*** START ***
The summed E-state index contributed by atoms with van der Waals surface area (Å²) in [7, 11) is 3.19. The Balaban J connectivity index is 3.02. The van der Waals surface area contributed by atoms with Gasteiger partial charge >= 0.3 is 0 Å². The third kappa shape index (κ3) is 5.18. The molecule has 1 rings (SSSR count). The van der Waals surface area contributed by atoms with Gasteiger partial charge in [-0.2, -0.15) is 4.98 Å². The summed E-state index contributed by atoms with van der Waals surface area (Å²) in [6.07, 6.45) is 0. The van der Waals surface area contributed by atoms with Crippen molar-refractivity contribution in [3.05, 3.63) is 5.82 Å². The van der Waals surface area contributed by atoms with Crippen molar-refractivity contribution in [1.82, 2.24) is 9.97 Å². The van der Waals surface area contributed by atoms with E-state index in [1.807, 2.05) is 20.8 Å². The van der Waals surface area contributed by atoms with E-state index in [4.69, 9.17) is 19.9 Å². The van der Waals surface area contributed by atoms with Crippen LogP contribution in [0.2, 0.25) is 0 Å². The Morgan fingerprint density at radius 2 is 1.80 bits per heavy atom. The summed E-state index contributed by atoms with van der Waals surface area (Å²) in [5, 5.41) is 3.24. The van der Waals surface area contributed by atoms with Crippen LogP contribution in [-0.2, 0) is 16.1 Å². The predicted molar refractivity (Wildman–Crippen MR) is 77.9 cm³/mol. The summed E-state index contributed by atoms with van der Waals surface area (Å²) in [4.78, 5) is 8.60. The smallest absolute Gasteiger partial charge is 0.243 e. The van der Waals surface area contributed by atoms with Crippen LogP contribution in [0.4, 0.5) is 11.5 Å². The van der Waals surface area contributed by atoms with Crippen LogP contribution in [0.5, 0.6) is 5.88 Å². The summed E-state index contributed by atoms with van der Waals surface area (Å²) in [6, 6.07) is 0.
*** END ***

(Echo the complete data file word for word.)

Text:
The summed E-state index contributed by atoms with van der Waals surface area (Å²) in [7, 11) is 3.19. The Balaban J connectivity index is 3.02. The van der Waals surface area contributed by atoms with Gasteiger partial charge >= 0.3 is 0 Å². The third kappa shape index (κ3) is 5.18. The molecule has 1 rings (SSSR count). The van der Waals surface area contributed by atoms with Gasteiger partial charge in [-0.2, -0.15) is 4.98 Å². The summed E-state index contributed by atoms with van der Waals surface area (Å²) in [6.07, 6.45) is 0. The van der Waals surface area contributed by atoms with Crippen molar-refractivity contribution in [3.05, 3.63) is 5.82 Å². The van der Waals surface area contributed by atoms with Crippen molar-refractivity contribution in [1.82, 2.24) is 9.97 Å². The van der Waals surface area contributed by atoms with E-state index in [1.807, 2.05) is 20.8 Å². The van der Waals surface area contributed by atoms with E-state index in [4.69, 9.17) is 19.9 Å². The van der Waals surface area contributed by atoms with Crippen LogP contribution in [0.2, 0.25) is 0 Å². The Morgan fingerprint density at radius 2 is 1.80 bits per heavy atom. The summed E-state index contributed by atoms with van der Waals surface area (Å²) in [5, 5.41) is 3.24. The van der Waals surface area contributed by atoms with Crippen LogP contribution in [-0.2, 0) is 16.1 Å². The predicted molar refractivity (Wildman–Crippen MR) is 77.9 cm³/mol. The summed E-state index contributed by atoms with van der Waals surface area (Å²) in [4.78, 5) is 8.60. The smallest absolute Gasteiger partial charge is 0.243 e. The van der Waals surface area contributed by atoms with Crippen LogP contribution in [0.4, 0.5) is 11.5 Å². The van der Waals surface area contributed by atoms with Crippen LogP contribution in [0.5, 0.6) is 5.88 Å². The summed E-state index contributed by atoms with van der Waals surface area (Å²) in [6, 6.07) is 0.